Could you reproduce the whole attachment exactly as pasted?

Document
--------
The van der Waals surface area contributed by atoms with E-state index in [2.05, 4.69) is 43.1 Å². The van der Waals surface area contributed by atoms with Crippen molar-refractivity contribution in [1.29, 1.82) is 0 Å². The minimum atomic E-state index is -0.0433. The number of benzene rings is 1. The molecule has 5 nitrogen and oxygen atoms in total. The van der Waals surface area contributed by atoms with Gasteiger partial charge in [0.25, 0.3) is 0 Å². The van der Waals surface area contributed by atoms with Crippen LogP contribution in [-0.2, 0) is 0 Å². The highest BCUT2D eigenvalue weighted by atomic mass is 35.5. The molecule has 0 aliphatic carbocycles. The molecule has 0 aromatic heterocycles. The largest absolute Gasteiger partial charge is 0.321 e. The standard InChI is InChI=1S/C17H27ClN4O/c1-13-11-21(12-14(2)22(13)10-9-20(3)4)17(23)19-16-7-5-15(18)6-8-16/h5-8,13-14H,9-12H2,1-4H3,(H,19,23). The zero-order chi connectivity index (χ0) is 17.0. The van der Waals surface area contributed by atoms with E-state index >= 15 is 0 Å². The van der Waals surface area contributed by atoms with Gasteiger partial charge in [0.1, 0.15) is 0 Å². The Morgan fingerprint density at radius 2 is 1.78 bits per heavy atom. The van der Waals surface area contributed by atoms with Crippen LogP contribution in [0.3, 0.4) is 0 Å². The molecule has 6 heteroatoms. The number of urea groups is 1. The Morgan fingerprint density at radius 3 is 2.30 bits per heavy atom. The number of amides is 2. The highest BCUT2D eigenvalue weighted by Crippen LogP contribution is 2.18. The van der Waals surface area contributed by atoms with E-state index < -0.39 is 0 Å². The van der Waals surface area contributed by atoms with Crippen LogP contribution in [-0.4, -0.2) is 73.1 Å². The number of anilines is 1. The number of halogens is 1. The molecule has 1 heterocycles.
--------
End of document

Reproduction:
The van der Waals surface area contributed by atoms with E-state index in [2.05, 4.69) is 43.1 Å². The van der Waals surface area contributed by atoms with Crippen molar-refractivity contribution in [1.29, 1.82) is 0 Å². The minimum atomic E-state index is -0.0433. The number of benzene rings is 1. The molecule has 5 nitrogen and oxygen atoms in total. The van der Waals surface area contributed by atoms with Gasteiger partial charge in [0.25, 0.3) is 0 Å². The van der Waals surface area contributed by atoms with Crippen LogP contribution in [-0.2, 0) is 0 Å². The highest BCUT2D eigenvalue weighted by atomic mass is 35.5. The molecule has 0 aliphatic carbocycles. The molecule has 0 aromatic heterocycles. The largest absolute Gasteiger partial charge is 0.321 e. The standard InChI is InChI=1S/C17H27ClN4O/c1-13-11-21(12-14(2)22(13)10-9-20(3)4)17(23)19-16-7-5-15(18)6-8-16/h5-8,13-14H,9-12H2,1-4H3,(H,19,23). The zero-order chi connectivity index (χ0) is 17.0. The van der Waals surface area contributed by atoms with E-state index >= 15 is 0 Å². The van der Waals surface area contributed by atoms with Gasteiger partial charge in [0.1, 0.15) is 0 Å². The Morgan fingerprint density at radius 2 is 1.78 bits per heavy atom. The van der Waals surface area contributed by atoms with Crippen LogP contribution in [0.3, 0.4) is 0 Å². The molecule has 6 heteroatoms. The number of urea groups is 1. The Morgan fingerprint density at radius 3 is 2.30 bits per heavy atom. The number of amides is 2. The highest BCUT2D eigenvalue weighted by Crippen LogP contribution is 2.18. The van der Waals surface area contributed by atoms with E-state index < -0.39 is 0 Å². The van der Waals surface area contributed by atoms with Crippen LogP contribution in [-0.4, -0.2) is 73.1 Å². The number of anilines is 1. The number of halogens is 1. The molecule has 1 heterocycles.